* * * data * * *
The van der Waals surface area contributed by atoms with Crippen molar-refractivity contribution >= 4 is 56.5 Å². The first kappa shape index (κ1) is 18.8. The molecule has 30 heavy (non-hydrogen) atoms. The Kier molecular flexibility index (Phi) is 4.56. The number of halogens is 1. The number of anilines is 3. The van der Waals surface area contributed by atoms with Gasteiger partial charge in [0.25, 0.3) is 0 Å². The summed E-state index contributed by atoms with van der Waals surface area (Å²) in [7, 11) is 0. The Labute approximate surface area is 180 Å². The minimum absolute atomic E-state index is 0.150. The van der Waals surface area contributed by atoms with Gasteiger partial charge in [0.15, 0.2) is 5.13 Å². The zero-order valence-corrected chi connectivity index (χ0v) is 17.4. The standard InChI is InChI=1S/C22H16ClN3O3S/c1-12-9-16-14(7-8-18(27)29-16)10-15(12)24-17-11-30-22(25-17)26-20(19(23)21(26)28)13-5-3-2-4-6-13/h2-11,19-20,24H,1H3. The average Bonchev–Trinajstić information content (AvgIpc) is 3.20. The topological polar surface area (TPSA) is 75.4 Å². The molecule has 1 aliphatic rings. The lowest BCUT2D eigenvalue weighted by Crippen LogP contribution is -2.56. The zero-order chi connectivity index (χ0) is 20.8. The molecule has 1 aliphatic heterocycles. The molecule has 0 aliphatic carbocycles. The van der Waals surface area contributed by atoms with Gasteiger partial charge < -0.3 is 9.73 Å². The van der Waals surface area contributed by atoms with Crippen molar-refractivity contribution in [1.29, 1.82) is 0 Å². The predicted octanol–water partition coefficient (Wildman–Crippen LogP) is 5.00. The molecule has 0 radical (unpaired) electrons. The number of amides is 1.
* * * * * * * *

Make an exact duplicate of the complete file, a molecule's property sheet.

The van der Waals surface area contributed by atoms with Crippen molar-refractivity contribution >= 4 is 56.5 Å². The first kappa shape index (κ1) is 18.8. The molecule has 30 heavy (non-hydrogen) atoms. The Kier molecular flexibility index (Phi) is 4.56. The number of halogens is 1. The number of anilines is 3. The van der Waals surface area contributed by atoms with Gasteiger partial charge in [0.25, 0.3) is 0 Å². The summed E-state index contributed by atoms with van der Waals surface area (Å²) in [7, 11) is 0. The Labute approximate surface area is 180 Å². The minimum absolute atomic E-state index is 0.150. The van der Waals surface area contributed by atoms with Gasteiger partial charge in [0.15, 0.2) is 5.13 Å². The zero-order valence-corrected chi connectivity index (χ0v) is 17.4. The standard InChI is InChI=1S/C22H16ClN3O3S/c1-12-9-16-14(7-8-18(27)29-16)10-15(12)24-17-11-30-22(25-17)26-20(19(23)21(26)28)13-5-3-2-4-6-13/h2-11,19-20,24H,1H3. The average Bonchev–Trinajstić information content (AvgIpc) is 3.20. The topological polar surface area (TPSA) is 75.4 Å². The molecule has 1 aliphatic rings. The lowest BCUT2D eigenvalue weighted by Crippen LogP contribution is -2.56. The zero-order chi connectivity index (χ0) is 20.8. The molecule has 1 aliphatic heterocycles. The molecule has 0 aliphatic carbocycles. The van der Waals surface area contributed by atoms with Gasteiger partial charge < -0.3 is 9.73 Å². The van der Waals surface area contributed by atoms with Crippen molar-refractivity contribution in [1.29, 1.82) is 0 Å². The predicted octanol–water partition coefficient (Wildman–Crippen LogP) is 5.00. The molecule has 0 radical (unpaired) electrons. The number of amides is 1.